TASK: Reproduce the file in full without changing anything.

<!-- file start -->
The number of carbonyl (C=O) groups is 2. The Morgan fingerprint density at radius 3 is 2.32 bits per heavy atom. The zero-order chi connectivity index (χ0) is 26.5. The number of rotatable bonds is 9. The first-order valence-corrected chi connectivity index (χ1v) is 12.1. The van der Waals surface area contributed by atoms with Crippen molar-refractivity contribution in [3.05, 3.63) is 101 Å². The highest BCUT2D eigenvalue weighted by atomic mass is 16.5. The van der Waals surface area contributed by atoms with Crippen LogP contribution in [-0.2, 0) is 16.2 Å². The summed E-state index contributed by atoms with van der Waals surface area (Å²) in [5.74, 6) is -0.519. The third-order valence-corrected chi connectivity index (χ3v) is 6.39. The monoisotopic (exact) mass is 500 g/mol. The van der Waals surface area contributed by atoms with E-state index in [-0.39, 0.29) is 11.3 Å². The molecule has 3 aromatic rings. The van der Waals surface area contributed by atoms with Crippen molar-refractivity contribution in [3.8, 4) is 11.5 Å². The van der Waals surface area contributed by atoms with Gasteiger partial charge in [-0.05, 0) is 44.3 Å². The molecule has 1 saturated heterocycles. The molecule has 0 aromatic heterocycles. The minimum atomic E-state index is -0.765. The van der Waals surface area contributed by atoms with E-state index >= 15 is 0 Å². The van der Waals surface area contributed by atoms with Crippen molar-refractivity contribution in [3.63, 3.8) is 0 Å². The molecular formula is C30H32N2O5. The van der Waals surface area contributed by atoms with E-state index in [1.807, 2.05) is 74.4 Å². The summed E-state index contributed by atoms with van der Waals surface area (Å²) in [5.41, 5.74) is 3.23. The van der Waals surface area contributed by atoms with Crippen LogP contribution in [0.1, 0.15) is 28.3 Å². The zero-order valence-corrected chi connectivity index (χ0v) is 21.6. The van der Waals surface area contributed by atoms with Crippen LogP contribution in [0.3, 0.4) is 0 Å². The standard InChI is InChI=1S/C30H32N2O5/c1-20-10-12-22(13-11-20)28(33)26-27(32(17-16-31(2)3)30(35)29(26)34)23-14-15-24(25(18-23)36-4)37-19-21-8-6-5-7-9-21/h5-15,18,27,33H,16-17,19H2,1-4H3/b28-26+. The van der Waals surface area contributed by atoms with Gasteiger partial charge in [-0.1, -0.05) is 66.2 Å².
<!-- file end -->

The number of carbonyl (C=O) groups is 2. The Morgan fingerprint density at radius 3 is 2.32 bits per heavy atom. The zero-order chi connectivity index (χ0) is 26.5. The number of rotatable bonds is 9. The first-order valence-corrected chi connectivity index (χ1v) is 12.1. The van der Waals surface area contributed by atoms with Crippen molar-refractivity contribution in [3.05, 3.63) is 101 Å². The highest BCUT2D eigenvalue weighted by atomic mass is 16.5. The van der Waals surface area contributed by atoms with Crippen LogP contribution in [-0.2, 0) is 16.2 Å². The summed E-state index contributed by atoms with van der Waals surface area (Å²) in [5.74, 6) is -0.519. The third-order valence-corrected chi connectivity index (χ3v) is 6.39. The monoisotopic (exact) mass is 500 g/mol. The van der Waals surface area contributed by atoms with E-state index in [-0.39, 0.29) is 11.3 Å². The molecule has 3 aromatic rings. The van der Waals surface area contributed by atoms with Crippen molar-refractivity contribution in [3.8, 4) is 11.5 Å². The van der Waals surface area contributed by atoms with Gasteiger partial charge in [-0.05, 0) is 44.3 Å². The molecule has 1 saturated heterocycles. The molecule has 0 aromatic heterocycles. The minimum atomic E-state index is -0.765. The van der Waals surface area contributed by atoms with E-state index >= 15 is 0 Å². The van der Waals surface area contributed by atoms with Crippen molar-refractivity contribution in [3.63, 3.8) is 0 Å². The molecular formula is C30H32N2O5. The van der Waals surface area contributed by atoms with E-state index in [1.807, 2.05) is 74.4 Å². The summed E-state index contributed by atoms with van der Waals surface area (Å²) in [5.41, 5.74) is 3.23. The van der Waals surface area contributed by atoms with Crippen LogP contribution in [0.1, 0.15) is 28.3 Å². The zero-order valence-corrected chi connectivity index (χ0v) is 21.6. The van der Waals surface area contributed by atoms with Crippen LogP contribution in [0.3, 0.4) is 0 Å². The standard InChI is InChI=1S/C30H32N2O5/c1-20-10-12-22(13-11-20)28(33)26-27(32(17-16-31(2)3)30(35)29(26)34)23-14-15-24(25(18-23)36-4)37-19-21-8-6-5-7-9-21/h5-15,18,27,33H,16-17,19H2,1-4H3/b28-26+. The van der Waals surface area contributed by atoms with Gasteiger partial charge in [-0.1, -0.05) is 66.2 Å².